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Treatment of boiler tubes
4658761 Treatment of boiler tubes
Patent Drawings:Drawing: 4658761-2    
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Inventor: Duggan
Date Issued: April 21, 1987
Application: 06/671,958
Filed: November 15, 1984
Inventors: Duggan; Alain J. (Johannesburg, ZA)
Assignee:
Primary Examiner: Favors; Edward G.
Assistant Examiner:
Attorney Or Agent: Bacon & Thomas
U.S. Class: 122/235.14; 122/511; 122/DIG.13; 427/226; 427/379; 427/380
Field Of Search: 122/DIG.13; 122/DIG.14; 122/511; 122/235C; 165/177; 427/226; 427/379; 427/380
International Class:
U.S Patent Documents: 2781636; 3734767; 3789096; 3817781; 3873344; 3925575; 3944683; 3956531; 3985916; 4007020
Foreign Patent Documents: 0023801
Other References:









Abstract: The invention relates to the protection of metal boiler tubes from corrosion and erosion. Accordingly, the invention provides a metal boiler tube whereof at least a selected part of its surface is initially porous and whereof the initially porous surface has been coated with at least one stable metal oxide by the aplication to the porous surface of a solution containing salts or oxides of such metals followed by the conversion of such salts or treatment of such oxides of metals to attach the stable metal oxides to the porous surface.
Claim: What I claim as new and desire to secure by letters patent is:

1. A metal boiler tube having an outer layer of metal and metal oxide formed by metal spraying which is resistant to corrosion underthe conditions to which the boiler tube is subjected in use; said layer being impregnated by at least chromium oxide by the application to the layer of a solution containing salts of chromium followed by conversion of such salts to chromium oxide.

2. A metal boiler tube according to claim 1 which has been coated by a series of applications and conversions or treatments.

3. A metal boiler tube according to claim 1 which is made of mild steel.

4. A metal boiler tube according to claim 1 which is made of alloy steel.

5. A boiler tube according to claim 1 in which the selected surface is roughened by treating it with acids or by grit-blasting.

6. A boiler tube according to claim 1 in which the outer layer of metal and metal oxide is selected from the group consisting of: nickel-chrome alloy, nickel-aluminide alloy and high chrome iron alloy.

7. A boiler tube according to claim 1 in which the outer layer of metal and metal oxide is provided by coating the tube with oxide.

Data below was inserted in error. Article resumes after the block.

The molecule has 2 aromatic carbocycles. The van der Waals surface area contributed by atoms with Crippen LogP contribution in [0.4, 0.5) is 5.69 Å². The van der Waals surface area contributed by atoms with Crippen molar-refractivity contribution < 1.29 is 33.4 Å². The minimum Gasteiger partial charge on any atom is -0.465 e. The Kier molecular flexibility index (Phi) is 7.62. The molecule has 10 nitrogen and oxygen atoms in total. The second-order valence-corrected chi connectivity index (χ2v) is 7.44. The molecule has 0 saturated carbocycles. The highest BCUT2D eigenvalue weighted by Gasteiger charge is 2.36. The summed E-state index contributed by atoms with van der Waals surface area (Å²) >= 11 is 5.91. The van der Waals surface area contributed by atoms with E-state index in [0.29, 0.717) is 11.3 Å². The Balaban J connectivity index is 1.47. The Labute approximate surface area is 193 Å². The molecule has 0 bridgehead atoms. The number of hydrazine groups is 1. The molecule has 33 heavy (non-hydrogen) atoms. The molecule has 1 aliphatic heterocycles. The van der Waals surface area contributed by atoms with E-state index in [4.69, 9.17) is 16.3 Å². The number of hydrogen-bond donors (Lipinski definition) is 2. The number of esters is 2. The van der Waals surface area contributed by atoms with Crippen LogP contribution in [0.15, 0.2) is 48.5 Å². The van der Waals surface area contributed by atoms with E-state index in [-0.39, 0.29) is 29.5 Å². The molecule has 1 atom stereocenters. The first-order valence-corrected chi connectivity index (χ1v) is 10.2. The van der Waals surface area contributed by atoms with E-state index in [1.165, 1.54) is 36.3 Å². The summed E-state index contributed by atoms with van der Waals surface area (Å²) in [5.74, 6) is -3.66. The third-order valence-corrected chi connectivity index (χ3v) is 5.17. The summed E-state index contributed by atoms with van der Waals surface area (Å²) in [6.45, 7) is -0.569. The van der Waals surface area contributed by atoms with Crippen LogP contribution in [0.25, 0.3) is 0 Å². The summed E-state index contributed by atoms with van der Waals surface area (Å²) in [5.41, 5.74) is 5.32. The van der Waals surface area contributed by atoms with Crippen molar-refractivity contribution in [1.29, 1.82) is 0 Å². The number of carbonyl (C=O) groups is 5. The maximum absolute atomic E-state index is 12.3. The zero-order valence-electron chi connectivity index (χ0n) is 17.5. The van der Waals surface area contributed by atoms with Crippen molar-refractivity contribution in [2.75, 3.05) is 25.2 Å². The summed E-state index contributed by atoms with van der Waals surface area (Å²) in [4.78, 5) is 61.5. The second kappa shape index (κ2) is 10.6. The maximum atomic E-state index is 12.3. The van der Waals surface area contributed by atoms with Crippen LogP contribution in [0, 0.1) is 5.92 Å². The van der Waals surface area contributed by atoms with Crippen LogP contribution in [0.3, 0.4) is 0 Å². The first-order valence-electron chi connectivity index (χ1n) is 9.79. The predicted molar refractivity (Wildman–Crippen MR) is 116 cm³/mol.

8. A boiler tube according to claim 1 to which a phosphoric acid solution has been applied, and which has been heated to at least 300.degree. C. after such phosphoric acid application.

9. A method of protecting a metal boiler tube from erosion and corrosion comprising applying an outer layer of metal and metal oxide, which is resistant to erosion and corrosion under the conditions to which the boiler tube is subjected in use,by metal spraying and impregnating said outer layer with at least chromium oxide by the application to the outer layer of a solution containing salts of chromium oxide followed by conversion of such salts to chromium oxide.

10. A boiler tube according to claim 1 in which the outer layer is applied by means of combustion guns.

11. A boiler tube according to claim 1 in which the outer layer is applied by means of plasma guns.

12. A boiler tube according to claim 1 in which the outer layer is applied by means of detonation guns.

13. A boiler tube according to claim 1 in which the outer layer is applied by means of an electric arc.

14. A boiler tube according to claim 1 in which the outer layer is applied by means of a jet coat apparatus.
Description: FIELD OF THE INVENTION

THIS INVENION relates to the treatment of boiler tubes to render them more resistant to corrosion or erosion, or both.

BACKGROUND TO THE INVENTION

A serious problem is frequently encountered in coal and oil fired boilers and this is often more serious in boilers of large size such as those which are used in electricity generating stations. This problem is two-fold:

(a) Erosion of boiler tubes by fly ash carried by the combustion gases used to heat the boiler tubes takes place and increased temperature accentuates such erosion.

(b) Corrosion of the boiler tubes takes place resulting from the presence of corrosive elements in the fuel, in particular sulphur, chlorine and vanadium. On combustion of the fuel, these elements form corrosive products which corrode the metalsurface of the boiler tubes.

In some areas, notably superheater zones, corrosive slags may deposit on the tubes. This also results in corrosion of the tubes.

Such erosion and corrosion can result in very high replacement costs not only in the costs of the tubes themselves but also in the costs associated with downtime of the boiler.

It will of course also be appreciated that the poorer the quality of the coal available for firing the boiler, the higher the erosive and corrosive character of the ash, and the greater is the problem.

Many attempts have been made to find an economical solution to this problem but, to the applicant's knowledge, no satisfactory solution has been achieved. In the United Kingdom the problem is mainly a corrosive one. Extensive research work hasbeen conducted there by the Central Electricity Generating Board but the problem remains unresolved. The closest to any form of success that has been achieved, as far as the applicant is aware, is the use of an expensive technique whereby corrosionresistant metal alloys are co-extruded over mild steel tubes in which case costs are five to fifteen times higher than for mild steel tubes.

Thermally sprayed metal and ceramic coatings have not proved successful due to their inherent porosity. This permits the ingress of corrosive gases resulting in the formation of corrosion products at the interface between the tube and coating. This often results in the coating being lifted off by substrate oxidation, and this problem is aggravated by the build-up of slag.

The applicant has now achieved remarkably surprising results by employing a process whereby such subcoating corrosion is at least inhibited.

SUMMARY OF THE INVENTION

According to this invention there is provided a metal boiler tube whereof at least a selected part of its surface is initially porous and such porous surface has been coated with at least one stable metal oxide by the application to the poroussurface of a solution or suspension containing salts or oxides of such metals followed by conversion of such salts or treatment of such oxides of metals to attach the stable metal oxides to the porous surface.